Secondly, love kindness. Be kind to others. Relate to others in “faithful love,” as the phrase may also be translated. Instead of being heavy-handed or a bully, be gentle and kind. Walk a mile in the shoes of the other one. As Jesus would later say, “do to others as you would have them do to you.”
There are so many wonderful quotes on kindness, that I have a difficult time deciding which ones to share with you. An ancient saying attributed to the Greek philosopher Plato, but attributed to others as well, is “Always be kind; because everyone you meet is fighting a hard battle.” This is true. We may encounter someone we know, and we are surprised that they may seem to be unfriendly, or preoccupied, or maybe even rude. And our first inclination may be to be rude back. But the truth is, we don’t know what is going on in that person’s life.
To give you an example, some years ago, I was on my way into a hospital lobby to visit someone, and coming out of the lobby was someone that I had been very close to in high school. I smiled and spoke to the person, but I thought her response was quite cold and indifferent. And I couldn’t understand it, because, as I said, at one time we had been quite close. Sometime later, I learned that this person had been diagnosed with a brain tumor, from which she eventually died. I have always wondered if she had just learned the news of her illness on that day that we passed in the hospital lobby. If so, I had no idea the hard battle she was fighting. So we just never know. It pays to be kind.
H. Jackson Brown has said, “being kind is more important than being right.” And then there was the 8-year-old child who replied, when asked “What does it take to be an angel in modern times?”: “You have to know about kindness—it don’t matter whether you are modern or old, you need to have kindness if you want to call God your friend.”1 I think the prophet Micah would have concurred.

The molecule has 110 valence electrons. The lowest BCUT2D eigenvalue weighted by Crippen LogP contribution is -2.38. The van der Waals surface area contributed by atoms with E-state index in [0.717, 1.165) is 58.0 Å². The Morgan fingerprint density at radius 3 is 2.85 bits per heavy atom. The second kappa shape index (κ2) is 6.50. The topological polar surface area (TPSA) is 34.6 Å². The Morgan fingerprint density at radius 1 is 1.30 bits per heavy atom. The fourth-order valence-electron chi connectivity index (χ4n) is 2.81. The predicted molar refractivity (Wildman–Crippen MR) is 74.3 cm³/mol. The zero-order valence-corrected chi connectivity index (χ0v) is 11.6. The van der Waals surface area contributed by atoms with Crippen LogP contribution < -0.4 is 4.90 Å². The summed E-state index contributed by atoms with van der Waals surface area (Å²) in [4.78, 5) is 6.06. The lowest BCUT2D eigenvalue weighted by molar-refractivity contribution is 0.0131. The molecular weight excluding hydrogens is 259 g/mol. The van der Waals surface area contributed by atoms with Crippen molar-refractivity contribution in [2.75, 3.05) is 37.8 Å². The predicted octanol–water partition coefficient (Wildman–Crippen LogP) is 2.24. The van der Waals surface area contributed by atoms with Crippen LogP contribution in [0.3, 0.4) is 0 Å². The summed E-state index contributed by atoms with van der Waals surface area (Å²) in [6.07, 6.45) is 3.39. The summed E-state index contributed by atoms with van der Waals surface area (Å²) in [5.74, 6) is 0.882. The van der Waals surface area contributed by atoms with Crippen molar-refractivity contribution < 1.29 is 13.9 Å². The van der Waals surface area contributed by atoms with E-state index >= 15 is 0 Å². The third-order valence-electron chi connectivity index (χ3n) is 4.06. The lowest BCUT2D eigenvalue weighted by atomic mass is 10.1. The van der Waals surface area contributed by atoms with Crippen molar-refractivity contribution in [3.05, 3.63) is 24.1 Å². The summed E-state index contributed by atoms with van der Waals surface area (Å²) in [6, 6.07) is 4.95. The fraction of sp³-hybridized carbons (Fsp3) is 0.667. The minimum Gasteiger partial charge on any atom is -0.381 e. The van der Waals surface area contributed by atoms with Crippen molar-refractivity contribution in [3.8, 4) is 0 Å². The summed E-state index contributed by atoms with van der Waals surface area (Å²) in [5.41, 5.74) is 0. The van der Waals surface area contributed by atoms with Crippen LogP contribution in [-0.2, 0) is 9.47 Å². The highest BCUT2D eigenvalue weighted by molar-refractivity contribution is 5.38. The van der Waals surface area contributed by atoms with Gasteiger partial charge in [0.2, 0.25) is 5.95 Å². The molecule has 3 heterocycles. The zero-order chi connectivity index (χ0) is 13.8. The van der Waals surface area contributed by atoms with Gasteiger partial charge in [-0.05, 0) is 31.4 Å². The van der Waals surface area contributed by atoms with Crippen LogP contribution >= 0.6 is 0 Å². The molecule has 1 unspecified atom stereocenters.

And then, walk humbly with your God. As noted earlier, up to this point religion had been an exercise in rule-keeping, placating; attempting to appease, and even to persuade or control God. But with Micah, we see a shift in the nature of religious emphasis to that of being in relationship with God. Walking with God. Humbly walking, but walking with God, nonetheless. It is that of walking with God, as a constant companion.
Eight hundred years later will find Jesus performing his ministry in the spirit of Micah. The heart of Jesus’ message (as related by the gospel writer Luke, anyway) would be kindness or compassion. Jesus would emphasize an intimate relationship with God or the Spirit. Marcus Borg refers to Jesus as “a Spirit Person.” Jesus’ practice of referring to God as his Father supposedly got him into trouble with the religious authorities. And Jesus’ call for justice for the poor, oppressed, and outcasts, and his condemnation of the oppressive political-religious system of the day, most likely is what got him killed by those in authority. Yes, the influence of Micah upon the life and ministry of Jesus seems evident.
The message of Micah was somewhat innovative in that he contended that God “is more interested in the way people live their everyday lives than in their religious practices” (The New Interpreter’s Bible, vol. VII, p. 580). What Micah was calling for was a radical and total outlook and way of life.
And so, to repeat what I said in the beginning, one could say that the famous quotation from Micah constituted the pinnacle of ancient religion. But the beauty of Micah’s prophecy is it is just as powerful, and relevant, and challenging today as it was 2,800 years ago. If we had no other religious instruction available to us, we could live a pretty good life if we sought to live by the principles of doing justice, loving kindness, and walking humbly with God. Amen.
1Heller, Angels Must Get Their Wings. P. 45.